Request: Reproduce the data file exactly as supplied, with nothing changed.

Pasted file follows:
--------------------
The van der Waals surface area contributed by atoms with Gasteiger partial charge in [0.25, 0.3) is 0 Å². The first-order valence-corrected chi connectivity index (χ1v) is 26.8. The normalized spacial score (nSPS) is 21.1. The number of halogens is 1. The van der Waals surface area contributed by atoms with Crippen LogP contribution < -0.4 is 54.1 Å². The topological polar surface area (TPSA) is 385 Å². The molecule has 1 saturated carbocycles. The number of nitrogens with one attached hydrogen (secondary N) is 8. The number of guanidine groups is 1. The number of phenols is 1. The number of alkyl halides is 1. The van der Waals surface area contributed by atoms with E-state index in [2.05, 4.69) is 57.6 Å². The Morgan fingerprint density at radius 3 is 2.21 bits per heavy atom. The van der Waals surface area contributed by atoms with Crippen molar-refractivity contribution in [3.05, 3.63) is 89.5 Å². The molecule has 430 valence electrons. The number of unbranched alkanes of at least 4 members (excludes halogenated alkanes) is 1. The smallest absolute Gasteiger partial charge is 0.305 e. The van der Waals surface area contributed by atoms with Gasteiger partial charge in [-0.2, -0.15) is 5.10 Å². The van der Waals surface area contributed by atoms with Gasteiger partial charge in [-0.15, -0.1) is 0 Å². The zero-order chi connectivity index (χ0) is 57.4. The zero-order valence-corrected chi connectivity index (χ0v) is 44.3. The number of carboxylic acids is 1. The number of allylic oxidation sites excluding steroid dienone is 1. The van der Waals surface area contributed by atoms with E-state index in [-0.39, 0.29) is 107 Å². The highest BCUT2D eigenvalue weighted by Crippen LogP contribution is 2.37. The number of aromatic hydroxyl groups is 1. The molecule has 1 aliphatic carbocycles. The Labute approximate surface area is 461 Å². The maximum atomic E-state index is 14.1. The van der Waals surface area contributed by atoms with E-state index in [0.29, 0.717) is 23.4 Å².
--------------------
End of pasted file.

The van der Waals surface area contributed by atoms with Gasteiger partial charge in [0.25, 0.3) is 0 Å². The first-order valence-corrected chi connectivity index (χ1v) is 26.8. The normalized spacial score (nSPS) is 21.1. The number of halogens is 1. The van der Waals surface area contributed by atoms with Crippen LogP contribution < -0.4 is 54.1 Å². The topological polar surface area (TPSA) is 385 Å². The molecule has 1 saturated carbocycles. The number of nitrogens with one attached hydrogen (secondary N) is 8. The number of guanidine groups is 1. The number of phenols is 1. The number of alkyl halides is 1. The van der Waals surface area contributed by atoms with E-state index in [2.05, 4.69) is 57.6 Å². The Morgan fingerprint density at radius 3 is 2.21 bits per heavy atom. The van der Waals surface area contributed by atoms with Crippen molar-refractivity contribution in [3.05, 3.63) is 89.5 Å². The molecule has 430 valence electrons. The number of unbranched alkanes of at least 4 members (excludes halogenated alkanes) is 1. The smallest absolute Gasteiger partial charge is 0.305 e. The van der Waals surface area contributed by atoms with Gasteiger partial charge in [-0.2, -0.15) is 5.10 Å². The van der Waals surface area contributed by atoms with Gasteiger partial charge in [-0.15, -0.1) is 0 Å². The zero-order chi connectivity index (χ0) is 57.4. The zero-order valence-corrected chi connectivity index (χ0v) is 44.3. The number of carboxylic acids is 1. The number of allylic oxidation sites excluding steroid dienone is 1. The van der Waals surface area contributed by atoms with E-state index in [-0.39, 0.29) is 107 Å². The highest BCUT2D eigenvalue weighted by Crippen LogP contribution is 2.37. The number of aromatic hydroxyl groups is 1. The molecule has 1 aliphatic carbocycles. The Labute approximate surface area is 461 Å². The maximum atomic E-state index is 14.1. The van der Waals surface area contributed by atoms with E-state index in [0.29, 0.717) is 23.4 Å².